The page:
Carnegie Mellon University

Bogdan Vasilescu

Dr. Bogdan Vasilescu

Assistant Professor, Institute for Software Research

Address 5000 Forbes Avenue
Pittsburgh, PA 15213

Bio

I'm an Assistant Professor in CMU's School of Computer Science. I'm a member of the Institute for Software Research.

Prior to joining CMU, I was a postdoc in the Davis Eclectic Computational Analytics Lab (DECAL) at UC Davis, where I worked with Vladimir Filkovand Prem Devanbu
I obtained my PhD in Computer Science cum laude at Eindhoven University of Technology, The Netherlands, in October 2014, under the supervision ofAlexander Serebrenik and Mark van den Brand (here's a 10 minute video summary of my thesis). My PhD work won the Best Dissertation Award from the Institute for Programming Research and Algorithmics
I also hold a master's degree in Computer Science and Engineering from Eindhoven University of Technology (thesis advisor: Alexander Serebrenik) and an engineer's degree in Systems and Computer Science from University of Ploieşti, Romania (webpage in Romanian; thesis advisor: Gabriel Rădulescu).

On the internets I'm known as a prominent female professor from a gender studies department, that no one ever audits and that gets to peer review herself. I also suffer from cognitive dissonance.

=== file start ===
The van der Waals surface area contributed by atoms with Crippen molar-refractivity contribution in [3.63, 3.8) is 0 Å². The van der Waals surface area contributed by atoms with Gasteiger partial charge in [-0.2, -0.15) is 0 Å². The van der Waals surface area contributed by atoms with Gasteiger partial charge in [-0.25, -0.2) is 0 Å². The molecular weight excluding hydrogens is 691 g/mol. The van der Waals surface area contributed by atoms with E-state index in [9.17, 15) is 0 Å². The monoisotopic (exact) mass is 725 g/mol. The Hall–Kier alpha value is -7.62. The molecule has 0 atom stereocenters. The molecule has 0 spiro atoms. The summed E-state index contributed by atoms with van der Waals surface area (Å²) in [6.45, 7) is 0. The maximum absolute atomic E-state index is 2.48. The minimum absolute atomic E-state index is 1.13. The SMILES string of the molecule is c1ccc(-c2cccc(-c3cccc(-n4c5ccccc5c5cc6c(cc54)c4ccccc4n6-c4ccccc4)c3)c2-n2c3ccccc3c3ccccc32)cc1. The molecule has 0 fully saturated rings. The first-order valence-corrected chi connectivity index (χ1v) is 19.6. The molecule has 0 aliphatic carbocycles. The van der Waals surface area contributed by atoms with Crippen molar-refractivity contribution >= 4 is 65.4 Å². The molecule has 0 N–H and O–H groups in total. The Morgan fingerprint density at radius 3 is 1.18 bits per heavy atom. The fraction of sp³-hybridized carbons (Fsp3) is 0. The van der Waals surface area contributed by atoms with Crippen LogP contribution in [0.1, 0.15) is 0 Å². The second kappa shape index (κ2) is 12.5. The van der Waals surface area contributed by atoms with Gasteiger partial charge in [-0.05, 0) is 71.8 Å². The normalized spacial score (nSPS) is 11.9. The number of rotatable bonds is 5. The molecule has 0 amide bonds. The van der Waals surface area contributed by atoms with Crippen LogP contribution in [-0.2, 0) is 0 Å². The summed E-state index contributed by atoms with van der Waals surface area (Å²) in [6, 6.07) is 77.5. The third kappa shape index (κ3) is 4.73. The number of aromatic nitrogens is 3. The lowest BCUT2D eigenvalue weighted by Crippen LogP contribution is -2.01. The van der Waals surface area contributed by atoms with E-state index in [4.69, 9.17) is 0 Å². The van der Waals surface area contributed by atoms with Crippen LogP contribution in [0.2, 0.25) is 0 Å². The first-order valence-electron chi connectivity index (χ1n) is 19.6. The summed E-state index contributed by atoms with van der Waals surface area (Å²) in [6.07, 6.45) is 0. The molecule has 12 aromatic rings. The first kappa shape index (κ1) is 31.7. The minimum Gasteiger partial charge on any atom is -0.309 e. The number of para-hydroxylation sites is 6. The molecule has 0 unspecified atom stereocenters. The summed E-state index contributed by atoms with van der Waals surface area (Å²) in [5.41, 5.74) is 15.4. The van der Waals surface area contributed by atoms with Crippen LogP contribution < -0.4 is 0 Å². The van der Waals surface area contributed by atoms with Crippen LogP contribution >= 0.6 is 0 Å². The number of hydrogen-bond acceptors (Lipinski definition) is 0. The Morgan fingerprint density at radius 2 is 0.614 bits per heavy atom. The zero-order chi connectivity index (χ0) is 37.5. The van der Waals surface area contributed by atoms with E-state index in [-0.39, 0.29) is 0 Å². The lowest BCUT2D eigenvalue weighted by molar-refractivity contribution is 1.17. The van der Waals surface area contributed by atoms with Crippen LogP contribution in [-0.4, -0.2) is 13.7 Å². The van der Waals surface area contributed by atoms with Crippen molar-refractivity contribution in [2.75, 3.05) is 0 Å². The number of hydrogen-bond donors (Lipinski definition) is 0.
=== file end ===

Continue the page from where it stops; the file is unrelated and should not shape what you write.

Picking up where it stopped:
Research

Software is being developed by increasingly distributed and increasingly diverse groups of individuals. How can we empower distributed teams to develop software effectively and productively? How can technology help software teams do more with less? What effects does team composition have on productivity and code quality?

I am engaged in interdisciplinary research to offer data-driven answers to these questions. My work draws from empirical software engineeringsocial computing, and computer-supported cooperative work. I collect Big Data from open source software, which are widely used and, with the advent of social coding platforms like GitHub, extremely popular. I analyze these data using mixed research methods from computer science and the social sciences (e.g., statistical analysis, grounded theory) to develop or validate theories about software engineering processes and outcomes.

Check out this recent talk for an overview of my work and a few representative research projects. You can find more of my recent talks here.